Moscow is turning to financially vulnerable South Pacific nations to promote its foreign policy agenda thousands of miles away.
Since returning to power as Russia's president three months ago, Vladimir Putin has lived up to his well-honed reputation as the hard, no-nonsense man of East European politics by bullying his way into the internal affairs of neighbors with fearless abandon.
He has served notice that Moscow will challenge the West’s naval dominance of the world’s oceans, moving to shore-up his country’s defenses from the Arctic Circle and its Western flank to its troubled southern borders, breakaway republics and even the South Pacific.
His ubiquitous presence on the diplomatic landscape has been most notable in Syria and Afghanistan where NATO is withdrawing its troops. There has been a pre-emptive strike on Finland where Moscow has launched a campaign of intimidation designed to ensure Helsinki abstains from joining NATO.
Putin has even struck down a punk rock band, the recalcitrant Pussy Riot.
The results are that many countries are feeling an intense Russian heat — torn between maintaining its traditional alliances with Western allies, or, marching forward in step with a revitalized cash-carrying friend, Russia.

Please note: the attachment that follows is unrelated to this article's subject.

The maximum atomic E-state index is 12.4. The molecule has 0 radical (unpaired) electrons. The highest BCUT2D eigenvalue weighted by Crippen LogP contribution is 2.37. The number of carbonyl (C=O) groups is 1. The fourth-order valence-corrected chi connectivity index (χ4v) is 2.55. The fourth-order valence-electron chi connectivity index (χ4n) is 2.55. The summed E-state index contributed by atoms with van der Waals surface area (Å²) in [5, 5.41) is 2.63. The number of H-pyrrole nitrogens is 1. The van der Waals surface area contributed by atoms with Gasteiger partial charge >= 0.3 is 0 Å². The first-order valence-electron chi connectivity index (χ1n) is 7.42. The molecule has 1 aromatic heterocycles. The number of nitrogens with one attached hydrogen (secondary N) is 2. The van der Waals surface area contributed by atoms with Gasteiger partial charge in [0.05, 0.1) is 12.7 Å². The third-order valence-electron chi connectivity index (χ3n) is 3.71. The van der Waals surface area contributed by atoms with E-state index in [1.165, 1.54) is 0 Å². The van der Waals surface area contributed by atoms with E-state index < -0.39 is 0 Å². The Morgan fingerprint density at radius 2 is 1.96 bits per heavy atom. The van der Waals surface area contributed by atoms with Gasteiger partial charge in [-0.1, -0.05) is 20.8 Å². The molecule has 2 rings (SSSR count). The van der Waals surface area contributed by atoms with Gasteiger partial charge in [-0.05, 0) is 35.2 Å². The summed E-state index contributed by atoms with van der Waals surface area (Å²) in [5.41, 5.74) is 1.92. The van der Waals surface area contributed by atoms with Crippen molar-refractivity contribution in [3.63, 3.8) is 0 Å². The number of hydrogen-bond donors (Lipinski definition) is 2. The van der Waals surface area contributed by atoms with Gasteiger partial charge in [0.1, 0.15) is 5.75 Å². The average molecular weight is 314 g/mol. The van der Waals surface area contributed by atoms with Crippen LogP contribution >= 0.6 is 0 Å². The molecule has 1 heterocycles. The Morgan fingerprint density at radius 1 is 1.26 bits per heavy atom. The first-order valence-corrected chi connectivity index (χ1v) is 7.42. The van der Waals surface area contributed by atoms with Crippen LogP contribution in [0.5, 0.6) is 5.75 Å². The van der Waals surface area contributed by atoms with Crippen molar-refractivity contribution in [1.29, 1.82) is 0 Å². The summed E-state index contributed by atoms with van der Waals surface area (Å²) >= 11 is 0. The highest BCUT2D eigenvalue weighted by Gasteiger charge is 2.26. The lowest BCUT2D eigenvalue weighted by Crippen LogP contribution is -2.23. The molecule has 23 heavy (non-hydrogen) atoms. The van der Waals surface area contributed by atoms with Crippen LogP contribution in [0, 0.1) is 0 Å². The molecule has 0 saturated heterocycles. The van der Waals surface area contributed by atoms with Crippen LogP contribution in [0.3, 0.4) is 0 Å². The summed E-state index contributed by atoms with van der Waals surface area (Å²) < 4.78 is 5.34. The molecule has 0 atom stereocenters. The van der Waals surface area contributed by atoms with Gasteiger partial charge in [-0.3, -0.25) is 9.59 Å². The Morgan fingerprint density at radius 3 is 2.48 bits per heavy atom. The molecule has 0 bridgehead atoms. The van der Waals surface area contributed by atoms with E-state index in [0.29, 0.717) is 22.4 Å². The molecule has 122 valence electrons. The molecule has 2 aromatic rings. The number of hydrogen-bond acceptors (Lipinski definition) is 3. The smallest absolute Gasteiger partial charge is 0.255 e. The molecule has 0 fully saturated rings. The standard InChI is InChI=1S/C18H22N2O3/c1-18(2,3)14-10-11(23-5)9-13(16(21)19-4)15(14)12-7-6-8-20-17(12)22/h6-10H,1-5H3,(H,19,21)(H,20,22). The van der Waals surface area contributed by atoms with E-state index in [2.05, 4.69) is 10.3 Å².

Among them are the far-flung island-states in the South Pacific. This collection of nations in the Pacific Islands Forum (PIF) offering access to ports, resource rich seas and a bloc of 16 votes within the United Nations has caught Moscow’s attention.
The former superpower is turning to financially vulnerable South Pacific nations to promote its expansionist foreign policy agenda. Importantly, by extending its sphere of influence to the Pacific it can leverage support for the breakaway Georgian territories of South Ossetia and Abkhazia.
About 10,000 Russian soldiers are deployed in the two provinces which represent about 20 percent of Georgia’s internationally recognized territory.
The U.S. and Europe are opposed to recognition and have China on their side.
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